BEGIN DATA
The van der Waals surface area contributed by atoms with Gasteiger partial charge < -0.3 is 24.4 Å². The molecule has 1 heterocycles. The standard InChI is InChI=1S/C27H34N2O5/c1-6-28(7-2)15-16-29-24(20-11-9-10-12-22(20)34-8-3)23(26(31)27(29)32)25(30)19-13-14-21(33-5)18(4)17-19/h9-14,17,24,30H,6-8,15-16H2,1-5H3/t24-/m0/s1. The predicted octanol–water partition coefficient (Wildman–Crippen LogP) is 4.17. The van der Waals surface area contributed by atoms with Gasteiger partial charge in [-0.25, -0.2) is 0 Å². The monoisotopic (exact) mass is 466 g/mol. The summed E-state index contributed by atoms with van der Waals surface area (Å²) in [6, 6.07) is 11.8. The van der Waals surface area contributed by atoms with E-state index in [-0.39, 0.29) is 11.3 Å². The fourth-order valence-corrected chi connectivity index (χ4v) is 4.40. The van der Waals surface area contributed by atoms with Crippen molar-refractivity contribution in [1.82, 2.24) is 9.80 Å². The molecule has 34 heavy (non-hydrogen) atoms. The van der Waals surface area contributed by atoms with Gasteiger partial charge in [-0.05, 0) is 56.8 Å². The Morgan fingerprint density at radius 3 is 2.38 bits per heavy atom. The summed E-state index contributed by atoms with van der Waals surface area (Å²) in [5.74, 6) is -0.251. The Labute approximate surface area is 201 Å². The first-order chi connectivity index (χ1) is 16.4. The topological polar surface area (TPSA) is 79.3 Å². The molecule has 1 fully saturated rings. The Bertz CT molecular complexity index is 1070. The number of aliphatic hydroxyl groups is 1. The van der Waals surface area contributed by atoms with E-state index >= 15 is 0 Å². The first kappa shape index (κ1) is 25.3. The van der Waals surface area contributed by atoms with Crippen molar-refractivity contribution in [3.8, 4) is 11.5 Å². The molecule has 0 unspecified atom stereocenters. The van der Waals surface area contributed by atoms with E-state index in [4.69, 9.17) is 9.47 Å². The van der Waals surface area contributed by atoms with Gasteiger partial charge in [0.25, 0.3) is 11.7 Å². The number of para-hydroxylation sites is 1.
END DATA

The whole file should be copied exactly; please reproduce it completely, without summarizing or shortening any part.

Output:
The van der Waals surface area contributed by atoms with Gasteiger partial charge < -0.3 is 24.4 Å². The molecule has 1 heterocycles. The standard InChI is InChI=1S/C27H34N2O5/c1-6-28(7-2)15-16-29-24(20-11-9-10-12-22(20)34-8-3)23(26(31)27(29)32)25(30)19-13-14-21(33-5)18(4)17-19/h9-14,17,24,30H,6-8,15-16H2,1-5H3/t24-/m0/s1. The predicted octanol–water partition coefficient (Wildman–Crippen LogP) is 4.17. The van der Waals surface area contributed by atoms with Gasteiger partial charge in [-0.25, -0.2) is 0 Å². The monoisotopic (exact) mass is 466 g/mol. The summed E-state index contributed by atoms with van der Waals surface area (Å²) in [6, 6.07) is 11.8. The van der Waals surface area contributed by atoms with E-state index in [-0.39, 0.29) is 11.3 Å². The fourth-order valence-corrected chi connectivity index (χ4v) is 4.40. The van der Waals surface area contributed by atoms with Crippen molar-refractivity contribution in [1.82, 2.24) is 9.80 Å². The molecule has 34 heavy (non-hydrogen) atoms. The van der Waals surface area contributed by atoms with Gasteiger partial charge in [-0.05, 0) is 56.8 Å². The Morgan fingerprint density at radius 3 is 2.38 bits per heavy atom. The summed E-state index contributed by atoms with van der Waals surface area (Å²) in [5.74, 6) is -0.251. The Labute approximate surface area is 201 Å². The first-order chi connectivity index (χ1) is 16.4. The topological polar surface area (TPSA) is 79.3 Å². The molecule has 1 fully saturated rings. The Bertz CT molecular complexity index is 1070. The number of aliphatic hydroxyl groups is 1. The van der Waals surface area contributed by atoms with E-state index >= 15 is 0 Å². The first kappa shape index (κ1) is 25.3. The van der Waals surface area contributed by atoms with Crippen molar-refractivity contribution in [3.8, 4) is 11.5 Å². The molecule has 0 unspecified atom stereocenters. The van der Waals surface area contributed by atoms with E-state index in [4.69, 9.17) is 9.47 Å². The van der Waals surface area contributed by atoms with Gasteiger partial charge in [0.25, 0.3) is 11.7 Å². The number of para-hydroxylation sites is 1.